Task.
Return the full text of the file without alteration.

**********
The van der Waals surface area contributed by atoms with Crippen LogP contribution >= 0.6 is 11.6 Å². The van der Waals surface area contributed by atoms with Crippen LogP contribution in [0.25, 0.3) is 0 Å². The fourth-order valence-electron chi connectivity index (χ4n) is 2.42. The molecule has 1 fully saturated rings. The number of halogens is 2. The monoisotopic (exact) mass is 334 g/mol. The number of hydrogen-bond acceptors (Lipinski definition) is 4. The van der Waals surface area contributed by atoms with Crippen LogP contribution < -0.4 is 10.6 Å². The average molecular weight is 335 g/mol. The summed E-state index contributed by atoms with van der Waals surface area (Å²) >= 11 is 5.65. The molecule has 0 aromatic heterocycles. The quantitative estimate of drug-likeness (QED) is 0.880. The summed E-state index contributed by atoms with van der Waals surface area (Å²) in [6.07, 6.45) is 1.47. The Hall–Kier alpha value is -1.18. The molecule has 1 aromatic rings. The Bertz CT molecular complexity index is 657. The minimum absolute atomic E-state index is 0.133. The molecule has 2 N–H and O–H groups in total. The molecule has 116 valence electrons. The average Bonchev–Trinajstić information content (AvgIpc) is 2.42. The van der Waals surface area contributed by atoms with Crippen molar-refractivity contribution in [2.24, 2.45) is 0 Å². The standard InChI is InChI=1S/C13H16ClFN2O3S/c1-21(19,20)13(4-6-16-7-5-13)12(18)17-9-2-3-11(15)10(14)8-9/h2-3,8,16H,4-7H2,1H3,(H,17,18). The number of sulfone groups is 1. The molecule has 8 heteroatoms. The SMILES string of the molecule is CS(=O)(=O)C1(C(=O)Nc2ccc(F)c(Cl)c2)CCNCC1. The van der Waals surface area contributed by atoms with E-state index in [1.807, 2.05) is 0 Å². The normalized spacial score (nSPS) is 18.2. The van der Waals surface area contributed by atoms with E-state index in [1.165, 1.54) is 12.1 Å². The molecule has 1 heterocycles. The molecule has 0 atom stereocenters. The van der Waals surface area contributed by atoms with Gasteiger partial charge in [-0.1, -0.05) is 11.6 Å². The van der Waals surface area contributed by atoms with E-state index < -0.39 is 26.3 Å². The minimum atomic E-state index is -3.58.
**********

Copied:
The van der Waals surface area contributed by atoms with Crippen LogP contribution >= 0.6 is 11.6 Å². The van der Waals surface area contributed by atoms with Crippen LogP contribution in [0.25, 0.3) is 0 Å². The fourth-order valence-electron chi connectivity index (χ4n) is 2.42. The molecule has 1 fully saturated rings. The number of halogens is 2. The monoisotopic (exact) mass is 334 g/mol. The number of hydrogen-bond acceptors (Lipinski definition) is 4. The van der Waals surface area contributed by atoms with Crippen LogP contribution < -0.4 is 10.6 Å². The average molecular weight is 335 g/mol. The summed E-state index contributed by atoms with van der Waals surface area (Å²) >= 11 is 5.65. The molecule has 0 aromatic heterocycles. The quantitative estimate of drug-likeness (QED) is 0.880. The summed E-state index contributed by atoms with van der Waals surface area (Å²) in [6.07, 6.45) is 1.47. The Hall–Kier alpha value is -1.18. The molecule has 1 aromatic rings. The Bertz CT molecular complexity index is 657. The minimum absolute atomic E-state index is 0.133. The molecule has 2 N–H and O–H groups in total. The molecule has 116 valence electrons. The average Bonchev–Trinajstić information content (AvgIpc) is 2.42. The van der Waals surface area contributed by atoms with Crippen molar-refractivity contribution in [2.24, 2.45) is 0 Å². The standard InChI is InChI=1S/C13H16ClFN2O3S/c1-21(19,20)13(4-6-16-7-5-13)12(18)17-9-2-3-11(15)10(14)8-9/h2-3,8,16H,4-7H2,1H3,(H,17,18). The number of sulfone groups is 1. The molecule has 8 heteroatoms. The SMILES string of the molecule is CS(=O)(=O)C1(C(=O)Nc2ccc(F)c(Cl)c2)CCNCC1. The van der Waals surface area contributed by atoms with E-state index in [1.807, 2.05) is 0 Å². The normalized spacial score (nSPS) is 18.2. The van der Waals surface area contributed by atoms with E-state index in [1.165, 1.54) is 12.1 Å². The molecule has 1 heterocycles. The molecule has 0 atom stereocenters. The van der Waals surface area contributed by atoms with Gasteiger partial charge in [-0.1, -0.05) is 11.6 Å². The van der Waals surface area contributed by atoms with E-state index < -0.39 is 26.3 Å². The minimum atomic E-state index is -3.58.